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Customer….Client….Advocate….

There is a difference between these three names and the understanding of that difference can mean success or failure for a business.

I define a customer as someone that buys a   product/service once. A client is someone that comes back to purchase the same or additional products or services from you. An advocate is not only a client but takes the time to tell others about you and sends lots of referrals.

Before the customer comes the prospect. Target marketing identifies the prospects and an overall marketing program is developed to turn that prospect into a customer.

Most marketing plans that I have seen focus on the first part of the process, defining a target market and turning prospects into customers.  Seldom do I encounter a well thought out plan to turn customers into clients and then into advocates.

The term “exceeding expectations” has been often used in the delivery process of a product or service. The problem is no one has defined that term and explained how to apply it. “Exceeding expectations” means doing something that was not expected, delivering more than promised. This may help turn a customer into a client, but to keep that client coming back and turning that client into an advocate means doing something more.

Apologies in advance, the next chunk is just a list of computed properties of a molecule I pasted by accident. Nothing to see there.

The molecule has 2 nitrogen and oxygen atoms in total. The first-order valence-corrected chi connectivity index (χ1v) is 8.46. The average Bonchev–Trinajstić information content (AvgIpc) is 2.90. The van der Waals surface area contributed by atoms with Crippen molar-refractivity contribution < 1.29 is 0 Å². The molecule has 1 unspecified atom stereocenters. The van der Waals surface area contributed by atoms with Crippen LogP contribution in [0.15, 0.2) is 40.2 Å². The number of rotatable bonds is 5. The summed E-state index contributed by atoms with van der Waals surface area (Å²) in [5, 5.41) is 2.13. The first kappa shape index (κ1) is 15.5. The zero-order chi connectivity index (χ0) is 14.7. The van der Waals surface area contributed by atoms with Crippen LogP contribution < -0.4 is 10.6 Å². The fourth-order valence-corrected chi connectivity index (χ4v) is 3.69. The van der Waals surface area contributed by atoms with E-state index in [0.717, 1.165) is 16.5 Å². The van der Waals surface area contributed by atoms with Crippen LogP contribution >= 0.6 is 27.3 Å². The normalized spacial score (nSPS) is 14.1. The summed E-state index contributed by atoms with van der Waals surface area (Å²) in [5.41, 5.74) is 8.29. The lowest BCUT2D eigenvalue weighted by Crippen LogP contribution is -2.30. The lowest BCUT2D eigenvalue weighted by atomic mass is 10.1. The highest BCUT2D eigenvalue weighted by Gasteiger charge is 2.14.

That “something more” is providing a better service than the time before as well as further exceeding their expectations by your actions. The development of a relationship with a client is needed to have them achieve the advocate status. A relationship means a commitment, a commitment to do more than a client can reasonably expect.

Businesses that have implemented  a marketing plan for customers and have succeeded in moving them up into the client and advocate category may find that over 80% of their business originates from this group. This “secondary marketing plan” takes time to develop and implement and must constantly be updated. Monthly reviews and new innovations in the area of customer care and loyalty-building is critical to the long term success and growth of a business.

Our process from “prospect to advocate” takes a full day to put together and develop the integrations necessary for a particular type of business.  Monthly “adjustment meetings” usually take 2 to 3 hours, but they are one of the most important parts of an overall business marketing program.

In the realm of ideas everything depends on enthusiasm; in the  real world all rests on perseverance.

Johann Wolfgang von Goethe

Nick J. Petra CFP   Are you committed to building a sustainable and profitable business? If the answer is yes, join www.onebizcentral.com today.

 

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